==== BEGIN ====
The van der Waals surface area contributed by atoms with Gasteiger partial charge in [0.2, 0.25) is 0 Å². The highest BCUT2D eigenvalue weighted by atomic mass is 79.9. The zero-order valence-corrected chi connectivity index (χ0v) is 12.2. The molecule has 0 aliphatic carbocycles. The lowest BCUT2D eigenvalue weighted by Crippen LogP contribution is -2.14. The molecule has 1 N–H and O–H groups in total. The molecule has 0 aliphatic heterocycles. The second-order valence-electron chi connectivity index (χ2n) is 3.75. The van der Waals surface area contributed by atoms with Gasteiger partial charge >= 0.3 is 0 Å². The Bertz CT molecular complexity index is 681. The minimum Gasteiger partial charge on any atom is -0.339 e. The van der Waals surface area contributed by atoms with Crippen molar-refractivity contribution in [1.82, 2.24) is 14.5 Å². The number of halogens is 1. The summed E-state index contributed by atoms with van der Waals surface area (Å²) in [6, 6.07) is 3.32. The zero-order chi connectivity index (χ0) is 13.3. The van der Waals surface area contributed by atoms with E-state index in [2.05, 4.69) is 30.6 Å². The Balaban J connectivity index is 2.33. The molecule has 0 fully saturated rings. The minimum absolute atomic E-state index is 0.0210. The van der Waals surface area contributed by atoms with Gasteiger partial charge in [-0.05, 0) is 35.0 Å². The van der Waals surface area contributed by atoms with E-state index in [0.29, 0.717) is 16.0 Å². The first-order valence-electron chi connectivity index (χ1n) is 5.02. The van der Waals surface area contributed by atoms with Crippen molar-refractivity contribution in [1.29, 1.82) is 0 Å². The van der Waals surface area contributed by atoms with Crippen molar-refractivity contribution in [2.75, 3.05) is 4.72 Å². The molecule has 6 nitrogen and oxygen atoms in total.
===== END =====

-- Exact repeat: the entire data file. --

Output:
The van der Waals surface area contributed by atoms with Gasteiger partial charge in [0.2, 0.25) is 0 Å². The highest BCUT2D eigenvalue weighted by atomic mass is 79.9. The zero-order valence-corrected chi connectivity index (χ0v) is 12.2. The molecule has 0 aliphatic carbocycles. The lowest BCUT2D eigenvalue weighted by Crippen LogP contribution is -2.14. The molecule has 1 N–H and O–H groups in total. The molecule has 0 aliphatic heterocycles. The second-order valence-electron chi connectivity index (χ2n) is 3.75. The van der Waals surface area contributed by atoms with Gasteiger partial charge >= 0.3 is 0 Å². The Bertz CT molecular complexity index is 681. The minimum Gasteiger partial charge on any atom is -0.339 e. The van der Waals surface area contributed by atoms with Crippen molar-refractivity contribution in [1.82, 2.24) is 14.5 Å². The number of halogens is 1. The summed E-state index contributed by atoms with van der Waals surface area (Å²) in [6, 6.07) is 3.32. The zero-order chi connectivity index (χ0) is 13.3. The van der Waals surface area contributed by atoms with E-state index in [2.05, 4.69) is 30.6 Å². The Balaban J connectivity index is 2.33. The molecule has 0 fully saturated rings. The minimum absolute atomic E-state index is 0.0210. The van der Waals surface area contributed by atoms with Gasteiger partial charge in [-0.05, 0) is 35.0 Å². The van der Waals surface area contributed by atoms with E-state index in [0.29, 0.717) is 16.0 Å². The first-order valence-electron chi connectivity index (χ1n) is 5.02. The van der Waals surface area contributed by atoms with Crippen molar-refractivity contribution in [1.29, 1.82) is 0 Å². The van der Waals surface area contributed by atoms with Crippen molar-refractivity contribution in [2.75, 3.05) is 4.72 Å². The molecule has 6 nitrogen and oxygen atoms in total.